While Boeing and SpaceX move toward flying astronauts to the International Space Station this year, there are two other companies working on restoring the ability to launch people into space from U.S. soil.
Blue Origin and Virgin Galactic aren’t attempting anything as ambitious as orbital flight. Their aim is to fly short suborbital hops that will give tourists and scientists several minutes of microgravity to float around and conduct experiments in.
The morning of Dec. 3, 2016, began like so many others in Mojave. The first rays of dawn gave way to a brilliant sunrise that revealed a cloudless, clear blue sky over California’s High Desert.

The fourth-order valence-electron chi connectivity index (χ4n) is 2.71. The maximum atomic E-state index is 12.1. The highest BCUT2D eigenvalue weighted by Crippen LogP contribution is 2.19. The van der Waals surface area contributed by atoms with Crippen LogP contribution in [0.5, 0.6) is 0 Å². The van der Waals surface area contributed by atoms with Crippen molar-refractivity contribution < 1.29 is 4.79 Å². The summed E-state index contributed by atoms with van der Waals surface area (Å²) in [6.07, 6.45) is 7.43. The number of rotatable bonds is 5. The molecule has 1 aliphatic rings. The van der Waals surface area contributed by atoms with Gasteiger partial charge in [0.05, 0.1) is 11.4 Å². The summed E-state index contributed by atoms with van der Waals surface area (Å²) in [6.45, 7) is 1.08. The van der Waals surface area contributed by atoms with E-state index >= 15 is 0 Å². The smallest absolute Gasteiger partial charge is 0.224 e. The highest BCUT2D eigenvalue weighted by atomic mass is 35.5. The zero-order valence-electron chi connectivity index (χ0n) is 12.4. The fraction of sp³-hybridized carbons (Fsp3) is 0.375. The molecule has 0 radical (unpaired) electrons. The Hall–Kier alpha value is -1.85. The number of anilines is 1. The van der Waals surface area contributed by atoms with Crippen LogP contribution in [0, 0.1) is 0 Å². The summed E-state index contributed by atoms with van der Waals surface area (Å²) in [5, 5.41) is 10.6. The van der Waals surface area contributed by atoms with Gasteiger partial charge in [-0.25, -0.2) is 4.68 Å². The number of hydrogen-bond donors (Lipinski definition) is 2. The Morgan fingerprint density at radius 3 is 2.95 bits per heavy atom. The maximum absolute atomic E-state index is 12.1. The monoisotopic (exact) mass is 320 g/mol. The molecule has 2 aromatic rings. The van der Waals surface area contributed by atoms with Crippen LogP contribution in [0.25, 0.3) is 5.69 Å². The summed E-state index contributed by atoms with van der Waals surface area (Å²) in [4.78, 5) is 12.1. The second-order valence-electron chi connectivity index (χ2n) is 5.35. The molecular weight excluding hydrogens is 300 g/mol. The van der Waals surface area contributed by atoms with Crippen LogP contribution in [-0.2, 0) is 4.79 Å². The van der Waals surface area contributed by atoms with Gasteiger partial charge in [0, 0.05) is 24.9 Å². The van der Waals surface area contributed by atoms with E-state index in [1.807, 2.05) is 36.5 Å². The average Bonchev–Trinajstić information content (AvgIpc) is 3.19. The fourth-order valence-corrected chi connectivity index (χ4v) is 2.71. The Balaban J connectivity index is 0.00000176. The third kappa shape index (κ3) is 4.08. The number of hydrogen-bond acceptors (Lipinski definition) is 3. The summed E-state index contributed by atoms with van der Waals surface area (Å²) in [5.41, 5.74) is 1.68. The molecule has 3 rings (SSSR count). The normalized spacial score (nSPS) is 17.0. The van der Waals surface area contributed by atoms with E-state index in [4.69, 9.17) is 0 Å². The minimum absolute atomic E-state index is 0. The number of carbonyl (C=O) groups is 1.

This was hardly newsworthy. For most of the year, Mojave doesn’t really have weather, just temperatures and wind speeds. It had been literally freezing overnight; the mercury was at a nippy 28º F (-2.2º C) at 4 a.m. As for Mojave’s famous winds – an enemy of roofs, trees and big rigs, but the lifeblood of thousands of wind turbines that cover the landscape west of town – there really weren’t any. It was basically a flat calm.
Pete Siebold and Mike Alsbury heard the sound of hooks disengaging and felt a sharp jolt as SpaceShipTwo was released from its WhiteKnightTwo mother ship. Relieved of a giant weight, WhiteKnightTwo shot upward as the spacecraft plunged toward the desert floor.
“Fire,” Siebold said as the shadow of one of WhiteKnightTwo’s wings passed across the cabin.
“Arm,” Alsbury responded. “Fire.”
The pilots were pushed back into their seats as SpaceShipTwo’s nylon-nitrous oxide hybrid engine ignited behind them, sending the ship soaring skyward on a pillar of flames.